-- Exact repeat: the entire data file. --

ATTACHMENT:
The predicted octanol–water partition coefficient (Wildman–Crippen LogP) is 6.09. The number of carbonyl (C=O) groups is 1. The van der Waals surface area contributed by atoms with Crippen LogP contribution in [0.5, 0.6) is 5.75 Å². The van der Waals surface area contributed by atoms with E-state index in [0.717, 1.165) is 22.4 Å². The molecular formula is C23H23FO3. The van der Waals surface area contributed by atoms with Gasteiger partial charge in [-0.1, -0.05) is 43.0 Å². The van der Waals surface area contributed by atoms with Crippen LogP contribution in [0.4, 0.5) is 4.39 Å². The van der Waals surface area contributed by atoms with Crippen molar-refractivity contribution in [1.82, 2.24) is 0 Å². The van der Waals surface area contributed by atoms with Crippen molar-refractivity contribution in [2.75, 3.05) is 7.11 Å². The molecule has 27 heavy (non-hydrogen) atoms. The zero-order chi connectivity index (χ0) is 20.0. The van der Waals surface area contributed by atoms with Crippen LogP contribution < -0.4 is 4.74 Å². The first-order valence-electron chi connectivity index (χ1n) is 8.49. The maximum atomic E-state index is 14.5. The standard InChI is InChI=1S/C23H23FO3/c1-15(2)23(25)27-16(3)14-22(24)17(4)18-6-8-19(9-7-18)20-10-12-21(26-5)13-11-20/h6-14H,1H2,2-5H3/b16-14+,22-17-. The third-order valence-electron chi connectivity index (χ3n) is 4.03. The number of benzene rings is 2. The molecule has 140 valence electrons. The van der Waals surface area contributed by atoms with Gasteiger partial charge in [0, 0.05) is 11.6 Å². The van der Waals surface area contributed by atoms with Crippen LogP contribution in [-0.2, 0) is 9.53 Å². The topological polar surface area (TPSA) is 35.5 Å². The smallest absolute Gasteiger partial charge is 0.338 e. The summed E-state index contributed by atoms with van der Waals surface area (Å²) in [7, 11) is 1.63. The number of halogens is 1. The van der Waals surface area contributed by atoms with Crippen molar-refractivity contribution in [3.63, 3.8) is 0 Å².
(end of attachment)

The predicted octanol–water partition coefficient (Wildman–Crippen LogP) is 6.09. The number of carbonyl (C=O) groups is 1. The van der Waals surface area contributed by atoms with Crippen LogP contribution in [0.5, 0.6) is 5.75 Å². The van der Waals surface area contributed by atoms with E-state index in [0.717, 1.165) is 22.4 Å². The molecular formula is C23H23FO3. The van der Waals surface area contributed by atoms with Gasteiger partial charge in [-0.1, -0.05) is 43.0 Å². The van der Waals surface area contributed by atoms with Crippen LogP contribution in [0.4, 0.5) is 4.39 Å². The van der Waals surface area contributed by atoms with Crippen molar-refractivity contribution in [1.82, 2.24) is 0 Å². The van der Waals surface area contributed by atoms with Crippen molar-refractivity contribution in [2.75, 3.05) is 7.11 Å². The molecule has 27 heavy (non-hydrogen) atoms. The zero-order chi connectivity index (χ0) is 20.0. The van der Waals surface area contributed by atoms with Crippen LogP contribution < -0.4 is 4.74 Å². The first-order valence-electron chi connectivity index (χ1n) is 8.49. The maximum atomic E-state index is 14.5. The standard InChI is InChI=1S/C23H23FO3/c1-15(2)23(25)27-16(3)14-22(24)17(4)18-6-8-19(9-7-18)20-10-12-21(26-5)13-11-20/h6-14H,1H2,2-5H3/b16-14+,22-17-. The third-order valence-electron chi connectivity index (χ3n) is 4.03. The number of benzene rings is 2. The molecule has 140 valence electrons. The van der Waals surface area contributed by atoms with Gasteiger partial charge in [0, 0.05) is 11.6 Å². The van der Waals surface area contributed by atoms with Crippen LogP contribution in [-0.2, 0) is 9.53 Å². The topological polar surface area (TPSA) is 35.5 Å². The smallest absolute Gasteiger partial charge is 0.338 e. The summed E-state index contributed by atoms with van der Waals surface area (Å²) in [7, 11) is 1.63. The number of halogens is 1. The van der Waals surface area contributed by atoms with Crippen molar-refractivity contribution in [3.63, 3.8) is 0 Å².